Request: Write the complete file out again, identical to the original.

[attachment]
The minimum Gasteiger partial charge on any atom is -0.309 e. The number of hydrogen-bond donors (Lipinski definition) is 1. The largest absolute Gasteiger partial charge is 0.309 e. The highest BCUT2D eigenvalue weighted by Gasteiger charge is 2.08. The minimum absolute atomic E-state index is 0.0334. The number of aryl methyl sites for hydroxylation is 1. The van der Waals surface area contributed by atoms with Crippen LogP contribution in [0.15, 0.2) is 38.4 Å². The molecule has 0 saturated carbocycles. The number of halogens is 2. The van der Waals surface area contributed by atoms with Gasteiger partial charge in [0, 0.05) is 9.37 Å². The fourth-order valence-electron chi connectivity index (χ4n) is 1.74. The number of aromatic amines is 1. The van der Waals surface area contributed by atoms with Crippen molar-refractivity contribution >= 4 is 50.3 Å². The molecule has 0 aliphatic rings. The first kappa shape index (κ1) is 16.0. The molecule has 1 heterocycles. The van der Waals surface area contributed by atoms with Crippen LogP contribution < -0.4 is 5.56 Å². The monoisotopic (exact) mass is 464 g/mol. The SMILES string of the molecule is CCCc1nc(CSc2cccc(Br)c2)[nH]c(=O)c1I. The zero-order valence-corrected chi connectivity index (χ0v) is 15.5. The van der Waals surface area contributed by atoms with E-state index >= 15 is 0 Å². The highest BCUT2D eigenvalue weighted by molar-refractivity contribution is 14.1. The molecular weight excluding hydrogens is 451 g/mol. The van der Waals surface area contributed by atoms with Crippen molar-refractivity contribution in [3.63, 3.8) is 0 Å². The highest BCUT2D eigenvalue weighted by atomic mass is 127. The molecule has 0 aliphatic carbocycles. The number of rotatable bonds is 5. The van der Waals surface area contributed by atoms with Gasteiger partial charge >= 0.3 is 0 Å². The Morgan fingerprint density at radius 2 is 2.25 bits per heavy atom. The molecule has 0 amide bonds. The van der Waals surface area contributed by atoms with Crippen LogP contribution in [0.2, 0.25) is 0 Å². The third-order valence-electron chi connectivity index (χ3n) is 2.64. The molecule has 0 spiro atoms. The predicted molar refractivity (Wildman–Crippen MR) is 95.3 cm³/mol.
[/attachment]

The minimum Gasteiger partial charge on any atom is -0.309 e. The number of hydrogen-bond donors (Lipinski definition) is 1. The largest absolute Gasteiger partial charge is 0.309 e. The highest BCUT2D eigenvalue weighted by Gasteiger charge is 2.08. The minimum absolute atomic E-state index is 0.0334. The number of aryl methyl sites for hydroxylation is 1. The van der Waals surface area contributed by atoms with Crippen LogP contribution in [0.15, 0.2) is 38.4 Å². The molecule has 0 saturated carbocycles. The number of halogens is 2. The van der Waals surface area contributed by atoms with Gasteiger partial charge in [0, 0.05) is 9.37 Å². The fourth-order valence-electron chi connectivity index (χ4n) is 1.74. The number of aromatic amines is 1. The van der Waals surface area contributed by atoms with Crippen molar-refractivity contribution >= 4 is 50.3 Å². The molecule has 0 aliphatic rings. The first kappa shape index (κ1) is 16.0. The molecule has 1 heterocycles. The van der Waals surface area contributed by atoms with Crippen LogP contribution < -0.4 is 5.56 Å². The monoisotopic (exact) mass is 464 g/mol. The SMILES string of the molecule is CCCc1nc(CSc2cccc(Br)c2)[nH]c(=O)c1I. The zero-order valence-corrected chi connectivity index (χ0v) is 15.5. The van der Waals surface area contributed by atoms with E-state index >= 15 is 0 Å². The highest BCUT2D eigenvalue weighted by molar-refractivity contribution is 14.1. The molecular weight excluding hydrogens is 451 g/mol. The van der Waals surface area contributed by atoms with Crippen molar-refractivity contribution in [3.63, 3.8) is 0 Å². The highest BCUT2D eigenvalue weighted by atomic mass is 127. The molecule has 0 aliphatic carbocycles. The number of rotatable bonds is 5. The van der Waals surface area contributed by atoms with Gasteiger partial charge >= 0.3 is 0 Å². The Morgan fingerprint density at radius 2 is 2.25 bits per heavy atom. The molecule has 0 amide bonds. The van der Waals surface area contributed by atoms with Crippen LogP contribution in [0.2, 0.25) is 0 Å². The third-order valence-electron chi connectivity index (χ3n) is 2.64. The molecule has 0 spiro atoms. The predicted molar refractivity (Wildman–Crippen MR) is 95.3 cm³/mol.